One garage, two cars, seven cylinders and seven wheels, six of which are driven. We suspect these are figures that may only make sense in the world of Andy Fairbanks, because this security expert’s car collection is unusual to say the least. Manufactured exactly half a century apart, one car has more cylinders than wheels, the other has more wheels than cylinders. However, both have been incredibly popular in the media.
Andy Fairbanks and his Toyota GR Yaris
Until recently, Andy’s car collection was even more exotic, including a couple of highly desirable drop-top supercars. But having received purchase offers that were far too generous for any right-minded businessman to refuse, Andy let them go in order to concentrate on what he acknowledges are his two most thoroughly enjoyable cars: his 1971 Reliant Regal Supervan III and his 2021 Toyota GR Yaris (with optional Circuit Pack).
Thanks to its regular appearances in BBC TV comedy Only Fools and Horses, Derek Trotter’s yellow three-wheeler has been an icon of popular culture since the early Eighties. Despite the fact that Andy’s example is a replica of the small screen star, it still turns more heads than a Wimbledon tennis final. In contrast, the GR Yaris is a much more recent phenomenon yet is similarly eye-catching for different reasons.
Once you’ve experienced the thrill of a supercar, it’s hard to get that feeling elsewhere. Everything else feels like a comedown; but this wasn’t
Explaining his decision to clear out a couple of supercars to make way for a GR Yaris, Andy revealed: “The Toyota struck a chord with people because manufacturers simply don’t make cars like this anymore. So when I read the motoring reviews and saw prominent figures in the industry snapping them up, I had a serious case of FOMO (fear of missing out). There had to be a reason why people were reacting this way.
“And I found out exactly why as soon as I drove one down the road: I was just laughing all the way and itching to drive it more. I simply wasn’t expecting that, because once you’ve experienced the thrill of a supercar, it’s hard to get that feeling elsewhere. Everything else feels like a comedown; but this wasn’t. Yes, it’s cheaper and a bit slower, but the fun factor was off the scale. And that really is a testament to what Toyota has achieved with this car.”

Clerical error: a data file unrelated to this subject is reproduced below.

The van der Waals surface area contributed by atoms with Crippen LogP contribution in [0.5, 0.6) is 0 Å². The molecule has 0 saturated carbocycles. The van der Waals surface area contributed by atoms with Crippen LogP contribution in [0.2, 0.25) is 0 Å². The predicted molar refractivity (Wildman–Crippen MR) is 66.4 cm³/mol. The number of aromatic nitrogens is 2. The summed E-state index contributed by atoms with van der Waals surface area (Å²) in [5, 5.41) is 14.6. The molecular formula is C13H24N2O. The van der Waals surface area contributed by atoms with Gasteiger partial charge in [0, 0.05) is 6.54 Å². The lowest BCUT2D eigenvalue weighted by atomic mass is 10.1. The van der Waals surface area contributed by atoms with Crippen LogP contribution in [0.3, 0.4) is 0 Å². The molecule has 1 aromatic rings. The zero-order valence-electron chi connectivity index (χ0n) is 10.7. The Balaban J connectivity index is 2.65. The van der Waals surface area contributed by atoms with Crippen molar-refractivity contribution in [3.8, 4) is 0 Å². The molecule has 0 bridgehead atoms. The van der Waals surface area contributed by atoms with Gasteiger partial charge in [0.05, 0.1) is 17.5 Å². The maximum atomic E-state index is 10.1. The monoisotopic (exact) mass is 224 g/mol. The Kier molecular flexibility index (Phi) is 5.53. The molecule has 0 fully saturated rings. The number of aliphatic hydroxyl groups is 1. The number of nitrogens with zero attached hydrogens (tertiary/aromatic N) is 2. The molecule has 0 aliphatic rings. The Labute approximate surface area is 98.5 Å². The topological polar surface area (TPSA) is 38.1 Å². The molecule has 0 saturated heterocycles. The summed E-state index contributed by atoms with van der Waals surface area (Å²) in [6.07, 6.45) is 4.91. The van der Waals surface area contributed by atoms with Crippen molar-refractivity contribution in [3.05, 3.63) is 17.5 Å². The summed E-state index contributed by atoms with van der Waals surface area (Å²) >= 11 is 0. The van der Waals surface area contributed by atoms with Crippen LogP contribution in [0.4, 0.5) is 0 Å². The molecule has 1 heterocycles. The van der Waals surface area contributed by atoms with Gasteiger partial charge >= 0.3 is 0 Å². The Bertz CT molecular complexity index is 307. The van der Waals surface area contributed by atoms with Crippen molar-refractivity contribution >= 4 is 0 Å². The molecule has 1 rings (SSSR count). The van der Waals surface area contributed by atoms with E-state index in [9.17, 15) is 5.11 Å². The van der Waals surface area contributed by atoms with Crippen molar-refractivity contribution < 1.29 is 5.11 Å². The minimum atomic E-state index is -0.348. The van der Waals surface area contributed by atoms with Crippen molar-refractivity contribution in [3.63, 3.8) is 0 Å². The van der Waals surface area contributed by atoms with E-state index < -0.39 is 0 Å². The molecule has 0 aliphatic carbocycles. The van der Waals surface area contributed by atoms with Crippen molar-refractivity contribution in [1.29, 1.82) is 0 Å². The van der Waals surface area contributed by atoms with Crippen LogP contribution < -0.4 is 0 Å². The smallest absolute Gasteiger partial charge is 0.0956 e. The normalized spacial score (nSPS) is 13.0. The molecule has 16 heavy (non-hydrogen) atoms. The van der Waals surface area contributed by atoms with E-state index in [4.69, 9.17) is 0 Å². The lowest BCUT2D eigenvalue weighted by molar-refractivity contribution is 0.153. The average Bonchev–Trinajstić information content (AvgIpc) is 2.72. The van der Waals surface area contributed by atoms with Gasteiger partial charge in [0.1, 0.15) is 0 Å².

Having sold two supercars to make way for a GR Yaris, we found it rather ironic that Andy’s next waypoint in his unconventional route to ownership once again involved supercars – or more precisely, a lack of them.
Andy explains: “I admit that I was late to the GR Yaris party and my FOMO was too much for me to patiently join the official 18-month waiting list. So I began scouring the classifieds and was curious to discover that various Ferrari centres across the UK were selling brand new examples equipped with Circuit Packs. Apparently, due to the worldwide chip shortage, Ferrari dealers were struggling to secure vehicles from Maranello, so they were proactively sourcing desirable stock from elsewhere to keep business moving. In fact, I found this GR Yaris at a Ferrari dealer I know well. So I gave him a call and by that afternoon the car was mine.”
Andy forged his driving career in the heydays of modifying, and as a result has never been able to resist the temptation to personalise his cars. In order to help him identify the direction in which that modifying should go, Andy took his factory fresh GR Yaris to a track day.
“I immediately liked the way the suspension was set-up,” he revealed, “but I had to decide whether to leave it alone and enjoy throwing it around like a rally car, or modify it to set some supercar-rivalling lap times. Needless to say, I went with the latter. So I sent it off to Litchfield Motors to have the works done: uprated and lowered Nitron suspension, corner balancing, ECU upgrade, Milltek exhaust and uprated intake.”
Asked whether it improved the car, in his opinion, Andy replied: “For track, certainly. It feels much more stable. Running on those Toyo semi-slick tyres, the Yaris is very grippy; the chassis rotates really well. You can feel it biting and tearing away at the tarmac on the exit of each apex and it gives you loads of confidence. The standard brakes are also exceptionally good and produce very little brake fade, even after a long session on track.”
Thanks to the winding, country roads surrounding Andy’s home in Devon, you could say that every journey begins and ends in a rally stage – a fact that is underlined by the rally graphics and OZ Racing alloy wheels. “I’m completely aware that Toyota has no relationship with Martini Racing,” Andy hastens to add, “and that if I was trying to be semi-authentic it probably should have been a Castrol livery. But I’ve always loved the way the Martini colours stand out against white paintwork and I wanted to do something that pleased me rather than the sensitivities of other people.”
It’s interesting to note that although Andy appreciates the role that vehicles such as the Celica GT-Four played in paving the way for today’s GR Yaris, he’s more interested to know what’s coming next from Gazoo Racing.
“I’m wondering whether this car caught Toyota a bit by surprise in how popular it is,” he mused. “It’s almost become a legend overnight! I think the only issue Toyota has now is that the GR Yaris has set the bar really high. So from an engineering perspective Gazoo Racing has got to go some when it thinks about a successor. Can it matched or bettered, or will the next GR car complement it? That’s the question I’m intrigued to discover the answer to.”